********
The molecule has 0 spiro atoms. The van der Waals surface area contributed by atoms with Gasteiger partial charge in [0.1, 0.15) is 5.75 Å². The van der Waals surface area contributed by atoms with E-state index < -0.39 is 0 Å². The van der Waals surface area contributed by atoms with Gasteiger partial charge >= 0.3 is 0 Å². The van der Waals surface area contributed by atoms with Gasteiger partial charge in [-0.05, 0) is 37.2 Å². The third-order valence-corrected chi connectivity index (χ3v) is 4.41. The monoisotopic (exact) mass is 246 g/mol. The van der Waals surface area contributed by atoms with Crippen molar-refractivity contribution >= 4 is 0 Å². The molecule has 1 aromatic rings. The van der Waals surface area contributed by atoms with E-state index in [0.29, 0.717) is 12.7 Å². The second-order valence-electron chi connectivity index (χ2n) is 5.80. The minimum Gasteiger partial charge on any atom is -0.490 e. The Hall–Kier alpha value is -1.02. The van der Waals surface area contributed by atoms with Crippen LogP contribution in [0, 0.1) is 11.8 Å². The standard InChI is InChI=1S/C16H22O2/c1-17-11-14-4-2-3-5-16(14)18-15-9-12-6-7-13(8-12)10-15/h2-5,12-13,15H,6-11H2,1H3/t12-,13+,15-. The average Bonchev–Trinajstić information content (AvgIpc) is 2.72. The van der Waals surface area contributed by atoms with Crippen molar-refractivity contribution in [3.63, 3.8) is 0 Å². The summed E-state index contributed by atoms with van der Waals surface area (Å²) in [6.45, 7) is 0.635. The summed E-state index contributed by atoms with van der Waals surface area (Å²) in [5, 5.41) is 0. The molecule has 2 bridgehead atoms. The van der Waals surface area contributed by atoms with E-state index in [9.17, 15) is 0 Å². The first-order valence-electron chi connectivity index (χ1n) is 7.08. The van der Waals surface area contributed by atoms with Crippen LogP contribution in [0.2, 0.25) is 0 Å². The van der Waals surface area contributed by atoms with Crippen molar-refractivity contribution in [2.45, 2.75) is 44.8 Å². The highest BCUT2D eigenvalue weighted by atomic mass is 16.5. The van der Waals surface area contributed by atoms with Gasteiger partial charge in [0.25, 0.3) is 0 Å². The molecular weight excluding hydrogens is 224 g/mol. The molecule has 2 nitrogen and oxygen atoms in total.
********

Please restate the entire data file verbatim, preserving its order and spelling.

The molecule has 0 spiro atoms. The van der Waals surface area contributed by atoms with Gasteiger partial charge in [0.1, 0.15) is 5.75 Å². The van der Waals surface area contributed by atoms with E-state index < -0.39 is 0 Å². The van der Waals surface area contributed by atoms with Gasteiger partial charge >= 0.3 is 0 Å². The van der Waals surface area contributed by atoms with Gasteiger partial charge in [-0.05, 0) is 37.2 Å². The third-order valence-corrected chi connectivity index (χ3v) is 4.41. The monoisotopic (exact) mass is 246 g/mol. The van der Waals surface area contributed by atoms with Crippen molar-refractivity contribution >= 4 is 0 Å². The molecule has 1 aromatic rings. The van der Waals surface area contributed by atoms with E-state index in [0.29, 0.717) is 12.7 Å². The second-order valence-electron chi connectivity index (χ2n) is 5.80. The minimum Gasteiger partial charge on any atom is -0.490 e. The Hall–Kier alpha value is -1.02. The van der Waals surface area contributed by atoms with Crippen LogP contribution in [0, 0.1) is 11.8 Å². The standard InChI is InChI=1S/C16H22O2/c1-17-11-14-4-2-3-5-16(14)18-15-9-12-6-7-13(8-12)10-15/h2-5,12-13,15H,6-11H2,1H3/t12-,13+,15-. The average Bonchev–Trinajstić information content (AvgIpc) is 2.72. The van der Waals surface area contributed by atoms with Crippen molar-refractivity contribution in [3.63, 3.8) is 0 Å². The summed E-state index contributed by atoms with van der Waals surface area (Å²) in [6.45, 7) is 0.635. The summed E-state index contributed by atoms with van der Waals surface area (Å²) in [5, 5.41) is 0. The molecule has 2 bridgehead atoms. The van der Waals surface area contributed by atoms with E-state index in [9.17, 15) is 0 Å². The first-order valence-electron chi connectivity index (χ1n) is 7.08. The van der Waals surface area contributed by atoms with Crippen LogP contribution in [0.2, 0.25) is 0 Å². The van der Waals surface area contributed by atoms with Crippen molar-refractivity contribution in [2.45, 2.75) is 44.8 Å². The highest BCUT2D eigenvalue weighted by atomic mass is 16.5. The van der Waals surface area contributed by atoms with Gasteiger partial charge in [0.25, 0.3) is 0 Å². The molecular weight excluding hydrogens is 224 g/mol. The molecule has 2 nitrogen and oxygen atoms in total.